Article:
New services deliver a range of technology without up-front capital investment. The downside could be giving up control.
More than a new buzz phrase to add to the list of client-server, ASP, hosted provider and software as a service (SaaS), cloud computing is a new stage in technology evolution. Clouds provide technology such as software, storage or extra computing cycles more cheaply, more flexibly and with no up-front capital investment. The downside is that customers give up control: when technology lives in the cloud, operating systems, physical location and software version control all become irrelevant.
Cloud computing lets companies access applications online without paying up-front for licenses or hardware. Cloud-based application providers also take care of all the management and upgrade tasks. Companies pay for only as much as they need.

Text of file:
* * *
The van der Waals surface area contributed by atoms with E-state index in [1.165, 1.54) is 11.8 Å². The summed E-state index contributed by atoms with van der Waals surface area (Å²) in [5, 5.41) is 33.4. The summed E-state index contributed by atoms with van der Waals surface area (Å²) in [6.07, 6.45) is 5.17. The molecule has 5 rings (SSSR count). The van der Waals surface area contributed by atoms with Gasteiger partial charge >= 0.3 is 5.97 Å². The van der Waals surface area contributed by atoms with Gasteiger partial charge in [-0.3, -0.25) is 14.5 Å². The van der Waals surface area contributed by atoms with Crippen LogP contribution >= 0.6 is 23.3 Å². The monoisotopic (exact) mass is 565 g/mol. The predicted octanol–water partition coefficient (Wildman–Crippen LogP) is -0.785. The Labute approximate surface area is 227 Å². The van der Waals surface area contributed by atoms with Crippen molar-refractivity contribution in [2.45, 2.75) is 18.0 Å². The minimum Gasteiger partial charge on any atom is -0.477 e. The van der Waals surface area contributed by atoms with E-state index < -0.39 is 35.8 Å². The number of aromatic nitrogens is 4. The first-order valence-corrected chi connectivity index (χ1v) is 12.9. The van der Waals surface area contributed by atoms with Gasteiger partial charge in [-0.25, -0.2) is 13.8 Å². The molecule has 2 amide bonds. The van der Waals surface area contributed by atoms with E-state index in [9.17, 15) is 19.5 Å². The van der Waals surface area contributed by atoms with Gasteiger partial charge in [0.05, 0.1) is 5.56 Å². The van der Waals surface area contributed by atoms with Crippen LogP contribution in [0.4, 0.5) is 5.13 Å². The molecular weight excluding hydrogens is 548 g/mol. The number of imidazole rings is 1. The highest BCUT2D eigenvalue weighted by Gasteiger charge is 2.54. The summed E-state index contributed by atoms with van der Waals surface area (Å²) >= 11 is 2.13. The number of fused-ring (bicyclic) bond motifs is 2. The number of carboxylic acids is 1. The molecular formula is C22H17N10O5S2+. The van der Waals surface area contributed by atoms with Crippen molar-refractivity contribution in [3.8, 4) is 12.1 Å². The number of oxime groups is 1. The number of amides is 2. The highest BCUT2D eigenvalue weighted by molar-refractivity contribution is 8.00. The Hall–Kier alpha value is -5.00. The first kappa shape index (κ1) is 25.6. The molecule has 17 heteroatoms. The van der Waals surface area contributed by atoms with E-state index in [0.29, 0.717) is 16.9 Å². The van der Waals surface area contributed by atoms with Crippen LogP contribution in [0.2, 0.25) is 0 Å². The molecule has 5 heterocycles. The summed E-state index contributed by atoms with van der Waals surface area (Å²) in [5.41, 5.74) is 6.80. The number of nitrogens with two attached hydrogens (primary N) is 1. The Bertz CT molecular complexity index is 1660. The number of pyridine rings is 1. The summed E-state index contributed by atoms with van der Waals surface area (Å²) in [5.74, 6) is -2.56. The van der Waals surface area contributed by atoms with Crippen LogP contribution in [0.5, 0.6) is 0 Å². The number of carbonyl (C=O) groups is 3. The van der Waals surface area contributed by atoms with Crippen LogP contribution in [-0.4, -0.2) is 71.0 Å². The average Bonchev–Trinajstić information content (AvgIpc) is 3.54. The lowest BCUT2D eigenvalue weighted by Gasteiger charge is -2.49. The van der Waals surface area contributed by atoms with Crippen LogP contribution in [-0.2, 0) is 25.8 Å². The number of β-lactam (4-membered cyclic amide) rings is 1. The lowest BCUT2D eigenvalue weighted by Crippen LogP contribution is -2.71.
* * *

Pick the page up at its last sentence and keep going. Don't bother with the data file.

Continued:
Cloud-based treasury services are relatively new, says Mark Lobel, a partner in the security practice at PricewaterhouseCoopers, especially those independent of the financial institutions they connect to. “These are still relatively early days,” he says. For the most part, these products allow corporate treasurers to see reports and analyze data, but not to execute transactions or make other changes, due to security concerns.